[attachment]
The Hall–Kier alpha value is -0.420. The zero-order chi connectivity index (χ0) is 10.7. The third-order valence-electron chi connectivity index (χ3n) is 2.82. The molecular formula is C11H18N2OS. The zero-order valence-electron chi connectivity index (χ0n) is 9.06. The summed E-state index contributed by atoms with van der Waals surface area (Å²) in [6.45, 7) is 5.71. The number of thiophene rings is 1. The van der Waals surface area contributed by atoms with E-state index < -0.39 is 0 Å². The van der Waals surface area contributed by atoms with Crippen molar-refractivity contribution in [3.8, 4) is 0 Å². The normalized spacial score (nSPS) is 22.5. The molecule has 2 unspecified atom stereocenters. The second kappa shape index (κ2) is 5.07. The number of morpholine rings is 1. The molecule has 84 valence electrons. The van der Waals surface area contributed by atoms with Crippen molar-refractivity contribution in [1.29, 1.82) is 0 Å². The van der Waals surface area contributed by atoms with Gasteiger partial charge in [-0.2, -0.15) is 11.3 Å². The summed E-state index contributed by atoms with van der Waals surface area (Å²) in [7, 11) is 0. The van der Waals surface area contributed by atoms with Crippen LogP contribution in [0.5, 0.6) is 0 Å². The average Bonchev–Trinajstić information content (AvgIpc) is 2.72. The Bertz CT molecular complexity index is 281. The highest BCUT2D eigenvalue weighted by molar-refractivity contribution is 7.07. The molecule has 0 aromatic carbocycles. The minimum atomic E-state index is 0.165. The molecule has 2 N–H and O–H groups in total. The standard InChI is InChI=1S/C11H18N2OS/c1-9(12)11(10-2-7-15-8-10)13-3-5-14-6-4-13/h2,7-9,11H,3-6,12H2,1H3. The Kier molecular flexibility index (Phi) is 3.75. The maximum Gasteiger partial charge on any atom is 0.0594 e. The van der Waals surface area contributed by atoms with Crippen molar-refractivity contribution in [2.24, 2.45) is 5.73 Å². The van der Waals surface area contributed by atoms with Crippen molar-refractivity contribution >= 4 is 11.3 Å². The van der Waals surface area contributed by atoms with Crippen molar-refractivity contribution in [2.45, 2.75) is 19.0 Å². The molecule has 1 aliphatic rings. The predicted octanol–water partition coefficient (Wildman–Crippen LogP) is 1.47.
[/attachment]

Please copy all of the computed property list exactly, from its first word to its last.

The Hall–Kier alpha value is -0.420. The zero-order chi connectivity index (χ0) is 10.7. The third-order valence-electron chi connectivity index (χ3n) is 2.82. The molecular formula is C11H18N2OS. The zero-order valence-electron chi connectivity index (χ0n) is 9.06. The summed E-state index contributed by atoms with van der Waals surface area (Å²) in [6.45, 7) is 5.71. The number of thiophene rings is 1. The van der Waals surface area contributed by atoms with E-state index < -0.39 is 0 Å². The van der Waals surface area contributed by atoms with Crippen molar-refractivity contribution in [3.8, 4) is 0 Å². The normalized spacial score (nSPS) is 22.5. The molecule has 2 unspecified atom stereocenters. The second kappa shape index (κ2) is 5.07. The number of morpholine rings is 1. The molecule has 84 valence electrons. The van der Waals surface area contributed by atoms with Crippen molar-refractivity contribution in [1.29, 1.82) is 0 Å². The van der Waals surface area contributed by atoms with Gasteiger partial charge in [-0.2, -0.15) is 11.3 Å². The summed E-state index contributed by atoms with van der Waals surface area (Å²) in [7, 11) is 0. The van der Waals surface area contributed by atoms with Crippen LogP contribution in [0.5, 0.6) is 0 Å². The average Bonchev–Trinajstić information content (AvgIpc) is 2.72. The Bertz CT molecular complexity index is 281. The highest BCUT2D eigenvalue weighted by molar-refractivity contribution is 7.07. The molecule has 0 aromatic carbocycles. The minimum atomic E-state index is 0.165. The molecule has 2 N–H and O–H groups in total. The standard InChI is InChI=1S/C11H18N2OS/c1-9(12)11(10-2-7-15-8-10)13-3-5-14-6-4-13/h2,7-9,11H,3-6,12H2,1H3. The Kier molecular flexibility index (Phi) is 3.75. The maximum Gasteiger partial charge on any atom is 0.0594 e. The van der Waals surface area contributed by atoms with Crippen molar-refractivity contribution in [2.24, 2.45) is 5.73 Å². The van der Waals surface area contributed by atoms with Crippen molar-refractivity contribution >= 4 is 11.3 Å². The van der Waals surface area contributed by atoms with Crippen molar-refractivity contribution in [2.45, 2.75) is 19.0 Å². The molecule has 1 aliphatic rings. The predicted octanol–water partition coefficient (Wildman–Crippen LogP) is 1.47.